• Investigate Le Châtelier’s principle on chromate-dichromate equilibrium and on ferrocyanide-ferric ferrocyanide equilibrium by manipulating concentration and temperature.
  • Calculate the equilibrium constant (K) and reaction quotient (Q) of the chromate-dichromate reaction and a hypothetical reaction.
  • Apply Le Châtelier’s principle to explain observed changes in a chemical system.

By the end of this lesson, students will be able to:

  • Isolate casein from milk using both an acid and an enzyme, and use biuret reagent to test for the presence of casein.
  • Calculate the percent of casein present in samples of cheese curds made from three different solutions.
  • Synthesize cream cheese from milk.

By the end of this lesson, students will be able to:

  • Write the names of organic compounds and their functional groups.
  • Identify and draw organic compounds containing functional groups.
  • Use the IUPAC name to identify functional groups in organic compounds.

By the end of this lesson, students will be able to:

  • Construct a calorimeter and measure change in enthalpy for two reactions: sodium hydroxide/ hydrochloric acid and sodium hydroxide/ ammonium chloride.
  • Create a cooling trend graph from calorimeter data for both reactions.
  • Predict change in enthalpy for a reaction of ammonia and hydrochloric acid using experimental data.

By the end of this lesson, students will be able to:

  • Outline 6 common NSAIDs, their uses, and biochemical pathways.
  • Perform a hydrolysis reaction with aspirin and water using iron(III) chloride to determine the presence of phenols.
  • Compare the purity of freshly powdered aspirin to powdered aspirin exposed to the air for 12 hours.

By the end of this lesson, students will be able to:

  • Produce a series of gases and monitor their behavior in the presence of a flame.
  • Expose a series of gases to calcium hydroxide and bromothymol blue and record observations.
  • Analyze experimental results to identify the gases present in exhaled air.

By the end of this lesson, students will be able to:

  • Examine the physical properties of common household items including the appearance, melting point, boiling point, and solubility.
  • Identify compounds as ionic or molecular based on physical properties.
  • Calculate atomic mass from isotope mass and abundance data.

By the end of this lesson, students will be able to:

  • Create a schematic for the periodic table to designate the groups of elements.
  • Research the physical and chemical properties of element groups.
  • Determine the group name and number of a set of elements based on their properties.

By the end of this lesson, students will be able to:

  • Perform measurements using a graduated cylinder, volumetric flask, graduated pipet, ruler, digital scale, beaker, and thermometer.
  • Apply Archimedes’ principle and the water displacement method to measure the volume of an irregularly shaped object.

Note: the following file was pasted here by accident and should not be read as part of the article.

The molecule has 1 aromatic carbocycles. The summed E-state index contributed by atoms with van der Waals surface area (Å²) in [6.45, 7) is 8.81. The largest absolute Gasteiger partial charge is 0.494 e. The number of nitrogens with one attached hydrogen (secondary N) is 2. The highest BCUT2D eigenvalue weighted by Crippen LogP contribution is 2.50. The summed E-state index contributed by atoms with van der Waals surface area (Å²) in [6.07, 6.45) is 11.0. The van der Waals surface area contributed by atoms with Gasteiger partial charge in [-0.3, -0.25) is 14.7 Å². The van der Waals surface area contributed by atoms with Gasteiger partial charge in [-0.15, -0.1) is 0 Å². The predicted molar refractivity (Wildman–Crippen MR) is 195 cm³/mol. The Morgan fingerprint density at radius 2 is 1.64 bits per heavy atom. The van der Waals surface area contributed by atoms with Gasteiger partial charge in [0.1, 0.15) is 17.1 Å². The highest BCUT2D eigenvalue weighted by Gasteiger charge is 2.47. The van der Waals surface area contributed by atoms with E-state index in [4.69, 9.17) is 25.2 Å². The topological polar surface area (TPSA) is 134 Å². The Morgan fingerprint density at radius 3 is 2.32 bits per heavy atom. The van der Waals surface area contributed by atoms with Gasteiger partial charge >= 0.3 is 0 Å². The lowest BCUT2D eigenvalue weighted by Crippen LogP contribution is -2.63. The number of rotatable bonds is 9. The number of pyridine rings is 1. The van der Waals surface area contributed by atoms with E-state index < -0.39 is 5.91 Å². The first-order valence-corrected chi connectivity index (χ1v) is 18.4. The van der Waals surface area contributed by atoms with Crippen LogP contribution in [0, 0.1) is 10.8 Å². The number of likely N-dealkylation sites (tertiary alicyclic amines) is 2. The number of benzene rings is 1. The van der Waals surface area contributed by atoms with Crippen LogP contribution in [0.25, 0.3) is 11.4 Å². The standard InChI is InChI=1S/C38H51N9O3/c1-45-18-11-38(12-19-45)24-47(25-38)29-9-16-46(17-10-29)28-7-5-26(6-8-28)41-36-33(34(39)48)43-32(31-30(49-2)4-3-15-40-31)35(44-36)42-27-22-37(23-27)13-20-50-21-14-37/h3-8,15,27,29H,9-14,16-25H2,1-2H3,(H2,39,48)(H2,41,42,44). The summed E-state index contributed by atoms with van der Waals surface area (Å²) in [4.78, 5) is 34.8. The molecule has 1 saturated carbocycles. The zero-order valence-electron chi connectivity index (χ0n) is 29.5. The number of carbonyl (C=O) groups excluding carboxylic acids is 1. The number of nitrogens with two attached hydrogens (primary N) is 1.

• Create solutions of varying concentrations and densities by diluting a stock solution.

By the end of this lesson, students will be able to:

  • Examine a series of six reactions between sodium bicarbonate and acetic acid to illustrate the concept of limiting reactants and test the law of conservation of mass.
  • Calculate the theoretical yield of the product carbon dioxide from the reaction between sodium bicarbonate and acetic acid.

By the end of this lesson, students will be able to:

  • Predict the presence of proteins in six substances.
  • Use biuret reagent to detect peptide bonds in six substances.
  • Validate experimental results with nutritional data.

By the end of this lesson, students will be able to:

  • Predict the presence of lipids in five substances.
  • Use Sudan III to detect lipids in five substances.

By the end of this lesson, students will be able to:

  • Use Benedict’s reagent to detect reducing sugars in nine substances.
  • Use IKI indicator to detect starch in nine substances.
  • Break down starch into maltose using α-amylase.

By the end of this lesson, students will be able to:

  • Calculate the number of moles and atoms of each of the elements present in 3 items.
  • Design and conduct an experiment to determine the number of calcium atoms that are required to write your name with a piece of chalk.

By the end of this lesson, students will be able to:

  • Write numbers in scientific and standard notation.
  • Solve unit conversion problems and simple algebraic equations.
  • Create and analyze graphs.

By the end of this lesson, students will be able to:

  • Determine the melting points of pure tetracosane, 1-tetradecanol, and a mixture of the 2 compounds.
  • Create a graph of the melting point data to determine the eutectic temperature and estimate the percent composition of the compounds present in the mixture.
  • Relate experimental data to molecular properties influencing melting points.

By the end of this lesson, students will be able to:

  • Calculate the number of moles and atoms present in three weighed samples.
  • Determine the moles of water released by hydrated potassium aluminum sulfate.
  • Analyze experimental data to determine the empirical formula of a sample of hydrated potassium aluminum sulfate.